Kelly Clarkson’s Self cover photo retouched, and Self’s editors try to justify their hypocrisy

Kelly Clarkson has been criticized and mocked for her not exactly out-of-control weight, so it’s great that she’s appearing on the September cover of Self magazine that includes the line “total body confidence” and headlines her story, “Kelly Clarkson: Stay True to You and Everyone Else Will Love You, Too!” In her profile, Kelly even talks about not having a problem with her weight. Except there’s one problem: the magazine edited her photo to make her look less fat.

In the article, Kelly says, “My happy weight changes. Sometimes I eat more; sometimes I play more. I’ll be different sizes all the time. When people talk about my weight, I’m like, ‘You seem to have a problem with it; I don’t. I’m fine!’ I’ve never felt uncomfortable on the red carpet or anything.”

But those who published her photo weren’t comfortable with her appearance, as editor-in-chief Lucy Danziger admitted to Entertainment Tonight that the photo was edited: “Yes, of course we do post-production corrections on our images,” she said. Magazines editing photos is, of course, nowhere near a surprise; Jezebel’s 2007 before and after shots of Redbook’s editing of Faith Hill illustrates what happens flawlessly.

Self editor Lucy Danziger now offers her totally fucked-up rationale and nonsensical explanation on her blog, which includes a video of the photo shoot that shows how different Kelly actually looks from the photo. Lucy writes:

“When I ran the marathon five years ago, I was so proud of myself for completing it in under five hours and not walking a single step. But my hips looked big in some of the photos (I was heavier then), so when I wanted to put one of them on the editor’s letter in SELF, I asked the art department to shave off a little. I am confident in my body, proud of what it can accomplish, but it just didn’t look the way I wanted in every picture.”

… “Did we alter her appearance? Only to make her look her personal best. Did we publish an act of fiction? No. Not unless you think all photos are that. But in the sense that Kelly is the picture of confidence, and she truly is, then I think this photo is the truest we have ever put out there on the newsstand. … Kelly says she doesn’t care what people think of her weight. So we say: That is the role model for the rest of us.”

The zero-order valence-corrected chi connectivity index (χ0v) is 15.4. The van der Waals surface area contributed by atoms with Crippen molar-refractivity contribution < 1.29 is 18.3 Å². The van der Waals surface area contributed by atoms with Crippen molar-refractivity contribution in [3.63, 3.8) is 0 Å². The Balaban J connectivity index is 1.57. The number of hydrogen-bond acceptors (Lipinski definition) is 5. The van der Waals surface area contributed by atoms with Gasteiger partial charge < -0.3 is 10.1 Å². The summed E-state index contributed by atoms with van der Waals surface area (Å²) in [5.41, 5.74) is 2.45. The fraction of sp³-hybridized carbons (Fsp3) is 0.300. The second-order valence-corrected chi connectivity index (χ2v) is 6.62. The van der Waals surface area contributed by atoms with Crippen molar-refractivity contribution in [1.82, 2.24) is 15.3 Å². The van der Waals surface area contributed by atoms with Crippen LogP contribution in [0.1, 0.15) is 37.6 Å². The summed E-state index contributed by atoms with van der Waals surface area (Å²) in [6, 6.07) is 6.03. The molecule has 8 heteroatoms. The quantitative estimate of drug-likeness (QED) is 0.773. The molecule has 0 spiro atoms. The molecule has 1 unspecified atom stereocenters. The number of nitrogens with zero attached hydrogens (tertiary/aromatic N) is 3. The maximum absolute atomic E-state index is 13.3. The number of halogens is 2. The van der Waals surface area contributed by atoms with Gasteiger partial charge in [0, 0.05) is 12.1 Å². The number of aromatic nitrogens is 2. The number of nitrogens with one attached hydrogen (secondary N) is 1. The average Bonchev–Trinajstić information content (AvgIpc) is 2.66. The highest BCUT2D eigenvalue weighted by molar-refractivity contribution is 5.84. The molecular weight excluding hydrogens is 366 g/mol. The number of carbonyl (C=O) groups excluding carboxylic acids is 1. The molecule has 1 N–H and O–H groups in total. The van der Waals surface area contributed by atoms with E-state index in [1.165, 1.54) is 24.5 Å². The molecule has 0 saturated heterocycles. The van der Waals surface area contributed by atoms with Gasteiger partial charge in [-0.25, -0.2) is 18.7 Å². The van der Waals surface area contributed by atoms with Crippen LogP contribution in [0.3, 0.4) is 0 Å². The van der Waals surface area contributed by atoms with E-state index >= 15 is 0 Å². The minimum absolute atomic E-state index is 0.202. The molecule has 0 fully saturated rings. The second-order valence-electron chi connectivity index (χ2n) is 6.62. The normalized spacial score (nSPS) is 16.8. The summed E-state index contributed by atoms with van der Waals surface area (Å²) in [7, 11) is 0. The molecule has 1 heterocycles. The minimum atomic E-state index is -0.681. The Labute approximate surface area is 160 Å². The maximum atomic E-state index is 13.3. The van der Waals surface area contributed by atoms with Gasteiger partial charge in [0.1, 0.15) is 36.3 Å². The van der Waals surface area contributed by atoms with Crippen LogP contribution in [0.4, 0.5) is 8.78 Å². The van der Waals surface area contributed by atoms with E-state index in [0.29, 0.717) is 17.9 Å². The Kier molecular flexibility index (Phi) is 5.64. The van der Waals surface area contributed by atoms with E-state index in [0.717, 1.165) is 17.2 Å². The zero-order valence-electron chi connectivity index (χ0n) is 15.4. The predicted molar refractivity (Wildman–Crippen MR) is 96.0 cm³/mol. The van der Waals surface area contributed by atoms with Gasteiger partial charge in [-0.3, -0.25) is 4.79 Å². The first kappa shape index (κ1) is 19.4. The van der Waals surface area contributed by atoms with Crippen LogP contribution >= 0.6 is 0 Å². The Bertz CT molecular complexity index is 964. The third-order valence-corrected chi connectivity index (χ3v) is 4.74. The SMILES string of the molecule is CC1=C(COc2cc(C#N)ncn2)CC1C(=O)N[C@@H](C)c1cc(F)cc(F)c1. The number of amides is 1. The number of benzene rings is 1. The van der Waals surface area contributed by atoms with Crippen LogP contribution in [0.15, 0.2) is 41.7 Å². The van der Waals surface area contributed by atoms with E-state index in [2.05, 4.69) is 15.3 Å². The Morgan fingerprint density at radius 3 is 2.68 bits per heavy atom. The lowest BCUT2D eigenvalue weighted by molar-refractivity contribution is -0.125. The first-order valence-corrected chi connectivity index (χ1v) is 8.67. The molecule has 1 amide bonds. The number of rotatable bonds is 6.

… “My husband has given me an appreciation for the beauty of a snapshot. But that isn’t a cover. A cover’s job is to sell the magazine, and we do that, every month, thanks to our readers. So thank you.

Think about your photographs and what you want them to convey. And go ahead and be confident in every shot, in every moment. Because the truest beauty is the kind that comes from within.”

She must seriously think her readers are complete idiots, because that is insane. Can you really be fine with the way you look but not want to be seen that way in a magazine? It’s one thing to erase a zit, but another to “shave off a little.” And an entirely different thing to insist your readers be “confident” about the way they look in photographs but suggest they’re too stupid and shallow to recognize that true beauty in others.

Kelly Clarkson: Cover Controversy? [Entertainment Tonight]
Pictures that please us and The wonders of PhotoShop [Self]

Surprisingly, man not eaten alive on Eaten Alive

Eaten Alive

Discovery Channel’s happy family holiday special Eaten Alive aired Sunday, rewarding viewers for their two full hours of viewing by ensuring that they spent quality time in the company of others instead of wasting that time doing something else that might not have been as satisfying, such as buying things that have labels which accurately reflect their contents.


Winter 2015 reality TV debut schedule

winter 2015 reality TV schedule

Mark your calendars with all these upcoming reality TV show debuts, including Celebrity Apprentice, The Bachelor, and another season of MasterChef Junior, all of which kick off in early January.

There are also 20+ shows debuting in December--including the one-off return of The Sing Off. No winter break for reality TV.

about the writer

Andy Dehnart is a journalist who has covered reality television for more than 15 years and created reality blurred in 2000. A member of the Television Critics Association, his writing and criticism about television, culture, and media has appeared on NPR and in Playboy, Buzzfeed, and many other publications. Andy, 36, also directs the journalism program at Stetson University in Florida, where he teaches creative nonfiction and journalism. He has an M.F.A. in nonfiction writing and literature from Bennington College. More about reality blurred and Andy.